As a designer I have been fascinated by the work of the Dutch designer Bertjan Pot. Pot is well known for his lamps, tables and chairs but maybe even more for his colour- and material studies. They can be recognized by their expressive and colourful character, thought through highly aesthetic design studies. But the last years, the designer has changed his research approach. Not entirely, you can easily recognize his style, but it’s messier. Lights constructed from waste, candle holders that look like they were painted with finger paint. The style reminds me of my childhood, of knutselen, a typical and unique Dutch word for craft. However, knutselen is never connected to craftsmen doing their job, it’s often connected to children messing around with whatever they can find.
This switch to a more childish approach fascinated me. It reminded me of ‘De Stijl’. Life in the interbellum could be described as chaotic and aggressive. Members of De Stijl didn’t believe in individualism. Objectivity (and universalism) would win it from subjectivity. Members spoke about purity in style and about being consequent.
It was the time of the arrival of the camera which could easily picture life, but the things it pictured were highly individual. Because you could never grasp everything, artists had to go back to the essence and made reality more abstract. This mindset had a big influence on Dutch Design which often tries to go back to the bare essentials of a product.
And it isn’t just Bertjan Pot who seems to be breaking with this traditional style of Dutch Design. Over the past years designs seem to be more organic, more unique and less precise and perfect. And it seems like that is something both designer and consumer long for.
For many years external factors have been defining how we live our lives. Society, and especially those who grew up with Internet, suffer from performance pressure and perfectionism. We seem to believe that our lives are controllable and are disappointed when we cannot keep up with all that life seems to demand from us. And do we need to?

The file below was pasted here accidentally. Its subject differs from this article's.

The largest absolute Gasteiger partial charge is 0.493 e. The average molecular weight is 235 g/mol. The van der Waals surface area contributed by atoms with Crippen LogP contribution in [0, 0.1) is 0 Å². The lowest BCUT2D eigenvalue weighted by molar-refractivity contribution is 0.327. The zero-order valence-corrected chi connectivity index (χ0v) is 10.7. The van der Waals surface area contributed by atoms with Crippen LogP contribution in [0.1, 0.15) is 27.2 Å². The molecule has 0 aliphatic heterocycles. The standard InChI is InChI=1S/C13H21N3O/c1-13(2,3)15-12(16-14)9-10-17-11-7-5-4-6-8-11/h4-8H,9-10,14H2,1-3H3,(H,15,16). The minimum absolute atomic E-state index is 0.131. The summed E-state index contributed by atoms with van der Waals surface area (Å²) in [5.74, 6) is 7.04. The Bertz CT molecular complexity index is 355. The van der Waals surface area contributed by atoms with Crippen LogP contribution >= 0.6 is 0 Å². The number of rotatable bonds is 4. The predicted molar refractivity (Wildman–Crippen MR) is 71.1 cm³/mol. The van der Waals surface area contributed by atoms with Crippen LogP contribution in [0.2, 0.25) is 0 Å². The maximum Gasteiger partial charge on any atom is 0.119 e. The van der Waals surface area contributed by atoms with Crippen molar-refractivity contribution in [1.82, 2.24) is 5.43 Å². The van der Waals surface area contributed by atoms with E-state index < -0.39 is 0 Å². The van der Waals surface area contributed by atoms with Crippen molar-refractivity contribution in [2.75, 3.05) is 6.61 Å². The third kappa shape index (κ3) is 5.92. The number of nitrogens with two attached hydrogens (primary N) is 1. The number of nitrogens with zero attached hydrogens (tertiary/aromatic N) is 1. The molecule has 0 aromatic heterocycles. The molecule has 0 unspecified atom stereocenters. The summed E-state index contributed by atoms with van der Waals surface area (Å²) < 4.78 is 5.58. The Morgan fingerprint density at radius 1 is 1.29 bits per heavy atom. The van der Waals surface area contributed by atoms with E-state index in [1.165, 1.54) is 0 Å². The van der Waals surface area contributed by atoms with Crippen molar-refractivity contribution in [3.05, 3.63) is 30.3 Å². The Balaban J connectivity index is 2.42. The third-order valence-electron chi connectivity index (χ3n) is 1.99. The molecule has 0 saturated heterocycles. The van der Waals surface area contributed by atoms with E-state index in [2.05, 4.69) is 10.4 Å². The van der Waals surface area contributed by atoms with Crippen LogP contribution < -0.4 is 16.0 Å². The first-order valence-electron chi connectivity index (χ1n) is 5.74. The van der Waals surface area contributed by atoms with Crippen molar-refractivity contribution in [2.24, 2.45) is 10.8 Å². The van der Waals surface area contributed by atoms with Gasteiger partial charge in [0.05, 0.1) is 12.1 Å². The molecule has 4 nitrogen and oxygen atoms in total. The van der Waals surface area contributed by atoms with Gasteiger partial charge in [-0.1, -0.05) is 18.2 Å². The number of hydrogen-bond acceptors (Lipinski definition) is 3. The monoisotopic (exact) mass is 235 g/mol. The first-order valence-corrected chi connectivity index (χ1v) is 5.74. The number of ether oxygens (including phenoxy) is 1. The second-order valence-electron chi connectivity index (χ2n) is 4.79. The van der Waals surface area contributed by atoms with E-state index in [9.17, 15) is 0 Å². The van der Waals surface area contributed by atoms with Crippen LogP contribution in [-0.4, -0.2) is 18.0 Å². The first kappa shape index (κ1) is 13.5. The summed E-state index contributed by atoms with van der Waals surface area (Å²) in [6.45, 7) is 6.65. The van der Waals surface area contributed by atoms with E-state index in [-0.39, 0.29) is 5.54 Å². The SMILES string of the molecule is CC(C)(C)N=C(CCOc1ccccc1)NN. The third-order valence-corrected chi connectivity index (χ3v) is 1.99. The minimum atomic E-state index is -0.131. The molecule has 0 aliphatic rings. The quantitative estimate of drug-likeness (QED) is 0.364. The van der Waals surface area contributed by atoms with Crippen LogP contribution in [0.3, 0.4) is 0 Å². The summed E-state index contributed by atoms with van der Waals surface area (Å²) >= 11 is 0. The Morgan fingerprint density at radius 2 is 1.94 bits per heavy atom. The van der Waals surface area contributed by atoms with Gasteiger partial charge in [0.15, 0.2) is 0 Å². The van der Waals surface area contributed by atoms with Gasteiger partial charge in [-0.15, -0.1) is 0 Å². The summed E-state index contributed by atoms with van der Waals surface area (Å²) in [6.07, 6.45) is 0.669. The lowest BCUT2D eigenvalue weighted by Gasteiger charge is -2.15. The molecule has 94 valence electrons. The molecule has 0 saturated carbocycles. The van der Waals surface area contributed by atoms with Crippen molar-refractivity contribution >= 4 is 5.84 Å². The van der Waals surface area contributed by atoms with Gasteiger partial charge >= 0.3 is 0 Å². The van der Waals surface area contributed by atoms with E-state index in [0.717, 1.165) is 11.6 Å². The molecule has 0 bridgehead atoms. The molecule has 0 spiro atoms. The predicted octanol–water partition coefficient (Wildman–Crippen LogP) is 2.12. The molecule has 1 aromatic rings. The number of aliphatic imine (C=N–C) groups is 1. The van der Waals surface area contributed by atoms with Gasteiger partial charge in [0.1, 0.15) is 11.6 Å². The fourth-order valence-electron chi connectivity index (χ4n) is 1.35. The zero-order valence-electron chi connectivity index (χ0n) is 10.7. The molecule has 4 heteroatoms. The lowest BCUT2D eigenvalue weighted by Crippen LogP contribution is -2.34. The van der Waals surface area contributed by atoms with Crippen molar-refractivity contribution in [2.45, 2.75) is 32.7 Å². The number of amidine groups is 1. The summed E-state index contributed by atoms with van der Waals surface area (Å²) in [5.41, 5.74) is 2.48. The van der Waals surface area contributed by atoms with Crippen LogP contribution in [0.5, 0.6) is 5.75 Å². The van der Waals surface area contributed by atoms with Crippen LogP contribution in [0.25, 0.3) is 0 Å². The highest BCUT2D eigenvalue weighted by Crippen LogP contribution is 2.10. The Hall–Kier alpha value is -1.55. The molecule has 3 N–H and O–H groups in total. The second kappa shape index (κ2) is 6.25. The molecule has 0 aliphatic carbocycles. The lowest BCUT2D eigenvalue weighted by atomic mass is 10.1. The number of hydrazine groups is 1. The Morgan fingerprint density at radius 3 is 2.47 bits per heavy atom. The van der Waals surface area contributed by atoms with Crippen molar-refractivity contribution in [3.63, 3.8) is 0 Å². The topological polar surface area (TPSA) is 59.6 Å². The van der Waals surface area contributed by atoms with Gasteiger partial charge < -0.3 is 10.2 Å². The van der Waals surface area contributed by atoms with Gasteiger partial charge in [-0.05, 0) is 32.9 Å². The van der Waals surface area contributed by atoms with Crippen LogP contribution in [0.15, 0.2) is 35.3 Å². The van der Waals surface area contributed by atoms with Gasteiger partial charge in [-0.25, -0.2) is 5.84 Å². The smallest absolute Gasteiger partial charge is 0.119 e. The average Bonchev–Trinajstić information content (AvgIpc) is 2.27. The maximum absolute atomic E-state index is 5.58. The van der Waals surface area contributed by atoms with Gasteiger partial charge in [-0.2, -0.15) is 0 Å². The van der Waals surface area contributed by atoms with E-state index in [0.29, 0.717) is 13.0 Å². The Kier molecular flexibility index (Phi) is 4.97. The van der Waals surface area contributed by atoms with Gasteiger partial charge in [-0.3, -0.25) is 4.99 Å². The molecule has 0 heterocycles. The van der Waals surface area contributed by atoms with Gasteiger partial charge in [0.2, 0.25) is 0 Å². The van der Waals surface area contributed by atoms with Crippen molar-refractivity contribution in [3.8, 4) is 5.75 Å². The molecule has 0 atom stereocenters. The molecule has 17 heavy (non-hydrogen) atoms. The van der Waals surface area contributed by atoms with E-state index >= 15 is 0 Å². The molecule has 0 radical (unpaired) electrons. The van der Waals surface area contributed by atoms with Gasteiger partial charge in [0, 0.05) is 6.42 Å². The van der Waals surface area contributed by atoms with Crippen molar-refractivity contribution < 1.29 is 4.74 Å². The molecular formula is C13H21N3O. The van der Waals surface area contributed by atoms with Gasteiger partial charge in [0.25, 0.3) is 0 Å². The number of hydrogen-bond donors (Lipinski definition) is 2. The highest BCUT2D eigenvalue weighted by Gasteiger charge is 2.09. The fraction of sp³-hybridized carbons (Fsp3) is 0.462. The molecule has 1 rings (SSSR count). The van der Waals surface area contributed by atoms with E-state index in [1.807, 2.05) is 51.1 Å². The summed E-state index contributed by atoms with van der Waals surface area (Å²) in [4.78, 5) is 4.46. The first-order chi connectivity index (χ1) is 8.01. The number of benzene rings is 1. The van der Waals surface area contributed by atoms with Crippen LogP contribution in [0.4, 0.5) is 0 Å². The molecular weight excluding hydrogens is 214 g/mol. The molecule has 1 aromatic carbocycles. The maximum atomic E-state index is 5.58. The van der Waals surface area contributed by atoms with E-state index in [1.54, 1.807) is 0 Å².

Goblin mode was the Oxford word of 2022. According to their statement the word stands for: “a type of behavior which is unapologetically self-indulgent, lazy, slovenly or greedy, typically in a way that rejects social norms or expectations”. The term is used as a way to define individuals who reject the idea of trying to live an unattainable perfect life. It is a relief to acknowledge that we are not as perfect as we imply on our social media accounts. And do we have to? Technology is there to make all the imperfect perfect. Perfect is easy and boring.
In a few years, GPT and other AI will be more advanced and accepted. Similar to the arrival of the camera, this new technology will redefine the job of an artist. It is very likely that they will be able to execute (at least parts of) our jobs. Designers will probably work closely together with AI in the future. Design studio Oio created their very own AI creative director called Roby who has been supporting their human team during projects for clients like Iittala.It will be up to designers to curate the best ideas of AI and perfect them.
The designer’s emotion, passion and devotion will therefore become leading. Is it strange that we’re trying to define what it is that makes us unique as human beings? Going back to our essence, what is a better way to start than in our childhood? I’m sure knutselen will be a big part of it.
Mirjam de Bruijn